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Move Toward the Absolute Truth

November 18, 2012. 92-minute dharma talk given by Thich Nhat Hanh from New Hamlet at Plum Village. The sangha had just begun the 90-day Rains Retreat (Winter Retreat). This is the fourth dharma talk of the retreat with the theme Are You The Soulmate of the Buddha? The talk was originally given in Vietnamese and this English translation is provided by Sister Chan Khong.

Everyone already knows that the heart of the Buddha’s teaching is the Four Noble Truths and the Noble Eightfold Path. People seem to remember reincarnation, retribution, and karma but these three are not the core of his teachings. These three teachings existed before the time of the Buddha. If you believe in samsara then you believe in the immortal soul, but this is not the true teaching of the Buddha. The Buddha did not deny samsara, but he did teach that we do not have a separate self. He also accepted karma, but that too is also relative. Buddhism is made with many elements, including non-Buddhist elements. Thay continues explaining the influences on Buddhism and the similarities and differences among the different traditions present in India at that time.

You don’t need any spiritual beliefs to follow the Noble Eightfold Path and you can live happily and free. It all begins with Right View. We continue with The Four Noble Truths, Absolute truth and conventional truth, suffering and happiness.

At 1:01 into the recording, we continue with the sutra commentary. We start with the third Chinese line of the gatha. The sutra has been translated into French and English and will be distributed soon.

It is unreasonable to think that the self nature lies in the conditions.
The self nature that is born from conditions would be something that is made.
Without self nature and other nature, how can we have a phenomena.
Only with self and other nature can dharma be possible.
When there is no possibility of being, how can non-being be possible.
Only when there is being can it end and become non-being. 

When something is made, it is not self nature. What is self nature? A flower has no self-nature. A baby has no self-nature. Everything has no self-nature. Transcend all the notions of being and non-being. We need to transcend them. Slowly move toward the absolute truth.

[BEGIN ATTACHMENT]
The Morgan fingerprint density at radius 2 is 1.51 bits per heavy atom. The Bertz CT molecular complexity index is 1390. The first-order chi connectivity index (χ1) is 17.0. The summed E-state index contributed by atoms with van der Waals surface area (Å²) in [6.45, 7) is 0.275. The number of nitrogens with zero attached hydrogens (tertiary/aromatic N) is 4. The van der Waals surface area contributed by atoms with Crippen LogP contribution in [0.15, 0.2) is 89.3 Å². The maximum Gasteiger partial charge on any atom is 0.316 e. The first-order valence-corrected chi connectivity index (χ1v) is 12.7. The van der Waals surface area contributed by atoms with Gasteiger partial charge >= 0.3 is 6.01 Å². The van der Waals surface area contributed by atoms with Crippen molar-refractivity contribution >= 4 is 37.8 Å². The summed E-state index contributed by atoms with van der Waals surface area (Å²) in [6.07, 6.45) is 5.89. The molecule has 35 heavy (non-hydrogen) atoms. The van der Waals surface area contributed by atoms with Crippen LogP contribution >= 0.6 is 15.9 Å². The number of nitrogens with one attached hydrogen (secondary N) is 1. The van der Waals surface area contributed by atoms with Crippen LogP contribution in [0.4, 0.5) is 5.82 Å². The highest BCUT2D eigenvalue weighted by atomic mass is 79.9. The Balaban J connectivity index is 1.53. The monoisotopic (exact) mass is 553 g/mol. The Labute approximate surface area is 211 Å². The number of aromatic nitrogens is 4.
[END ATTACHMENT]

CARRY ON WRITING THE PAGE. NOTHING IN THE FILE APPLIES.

Download or watch below.

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Early Buddhism, Four Powers, and Two Truths

November 11, 2012. 99-minute dharma talk given by Thich Nhat Hanh from New Hamlet at Plum Village. The sangha had just begun the 90-day Rains Retreat (Winter Retreat). This is the second dharma talk of the retreat with the theme Are You The Soulmate of the Buddha? The talk was originally given in Vietnamese and this English translation is provided by Sister Chan Khong.

At the time of the Buddha, he accepted many of the existing teachings such as reincarnation and karma. The gods were Brahma, Vishnu, and Shiva. The Buddha took the teachings deeper. Thay makes the observation that at this time in history, the highest caste was the spiritual teacher and the business person less. It is the opposite today. Thay then teaches about the expansion and history of Vedantism and Jainism. The states of meditation in Jainism. Thanks to concentration, the practitioner can have joy and happiness. More inner peace. No suffering. No joy. Purification. The Four Brahma Viharas (Immeasurable Minds). The Buddha accepted their teaching but also created his own way.

The Four Powers.

  1. Deep Desire/Aspiration
  2. Mind
  3. Diligence
  4. Looking deeply

We’ve been learning the methodologies of Buddhism (last time it was the Four Criterion). Today we talk about the Two Truths: Relative Truth and Absolute Truth.

Download or watch below.

 

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The Practice of Plum Village

May 10, 2012. 103-minute recording given at New Hamlet, Plum Village by Thich Nhat Hanh. This is a Day of Mindfulness and the monastics begin with two chants.

The practice of Plum Village is Applied Buddhism. It is characterized by the four dharma seals.

  • I have arrived. I am home.
  • Go as a river.
  • The Interbeing of truth and time.
  • Continuous ripening.

Thay teaches what each of these dharma seals mean and how we can practice with them.

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Our Nature is Non-Local

July 12, 2011. 111-minute Dharma Talk in English given by Thich Nhat Hanh at Upper Hamlet, Plum Village, France. This is the first question and answer session of the Summer Opening Retreat.

Thay takes questions from the children, the young adults, and from other retreatants.

Why do people lie? Why does anger come with sadness? Why do we so easily mixup sexual desire and love? How can we reconcile with someone we’ve hurt? How practice the Five Mindfulness Trainings in the corporate world? Why would someone want to be born into a world of suffering? How do we practice when we still are caught in the idea of having a separate personality? Is Thay a realized Buddha? How do we practice to forgive ourselves? How can we maintain our practice when we live in a place lacking compassion, without a Sangha? How can we make sense of the death of a child before they are born? How can we find happiness again?

The talk was given in English and is available below. There is a video version available too.